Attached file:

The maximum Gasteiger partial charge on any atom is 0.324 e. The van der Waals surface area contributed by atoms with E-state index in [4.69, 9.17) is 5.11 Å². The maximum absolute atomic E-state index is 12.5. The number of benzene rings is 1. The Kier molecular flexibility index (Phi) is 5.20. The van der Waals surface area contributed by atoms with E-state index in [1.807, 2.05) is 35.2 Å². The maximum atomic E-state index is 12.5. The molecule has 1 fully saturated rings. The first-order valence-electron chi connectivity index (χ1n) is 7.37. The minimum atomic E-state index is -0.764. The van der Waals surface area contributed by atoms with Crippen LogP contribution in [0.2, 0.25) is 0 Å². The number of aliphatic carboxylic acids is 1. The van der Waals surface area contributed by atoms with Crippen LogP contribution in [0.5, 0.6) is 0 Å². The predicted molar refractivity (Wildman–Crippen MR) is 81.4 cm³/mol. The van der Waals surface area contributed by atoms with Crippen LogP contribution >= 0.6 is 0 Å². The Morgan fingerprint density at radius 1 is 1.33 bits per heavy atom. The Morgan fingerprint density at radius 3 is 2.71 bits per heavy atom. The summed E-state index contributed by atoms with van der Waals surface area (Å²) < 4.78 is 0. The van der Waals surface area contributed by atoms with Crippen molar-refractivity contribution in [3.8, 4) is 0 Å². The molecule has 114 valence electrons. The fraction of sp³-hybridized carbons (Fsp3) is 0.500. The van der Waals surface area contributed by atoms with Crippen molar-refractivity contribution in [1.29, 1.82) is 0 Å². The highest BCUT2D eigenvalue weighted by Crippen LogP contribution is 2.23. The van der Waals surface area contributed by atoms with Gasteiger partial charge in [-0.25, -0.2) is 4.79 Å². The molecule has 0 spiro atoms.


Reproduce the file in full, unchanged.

The maximum Gasteiger partial charge on any atom is 0.324 e. The van der Waals surface area contributed by atoms with E-state index in [4.69, 9.17) is 5.11 Å². The maximum absolute atomic E-state index is 12.5. The number of benzene rings is 1. The Kier molecular flexibility index (Phi) is 5.20. The van der Waals surface area contributed by atoms with E-state index in [1.807, 2.05) is 35.2 Å². The maximum atomic E-state index is 12.5. The molecule has 1 fully saturated rings. The first-order valence-electron chi connectivity index (χ1n) is 7.37. The minimum atomic E-state index is -0.764. The van der Waals surface area contributed by atoms with Crippen LogP contribution in [0.2, 0.25) is 0 Å². The number of aliphatic carboxylic acids is 1. The van der Waals surface area contributed by atoms with Crippen LogP contribution in [0.5, 0.6) is 0 Å². The predicted molar refractivity (Wildman–Crippen MR) is 81.4 cm³/mol. The van der Waals surface area contributed by atoms with Crippen LogP contribution >= 0.6 is 0 Å². The Morgan fingerprint density at radius 1 is 1.33 bits per heavy atom. The Morgan fingerprint density at radius 3 is 2.71 bits per heavy atom. The summed E-state index contributed by atoms with van der Waals surface area (Å²) < 4.78 is 0. The van der Waals surface area contributed by atoms with Crippen molar-refractivity contribution in [3.8, 4) is 0 Å². The molecule has 114 valence electrons. The fraction of sp³-hybridized carbons (Fsp3) is 0.500. The van der Waals surface area contributed by atoms with Crippen molar-refractivity contribution in [1.29, 1.82) is 0 Å². The highest BCUT2D eigenvalue weighted by Crippen LogP contribution is 2.23. The van der Waals surface area contributed by atoms with Gasteiger partial charge in [-0.25, -0.2) is 4.79 Å². The molecule has 0 spiro atoms.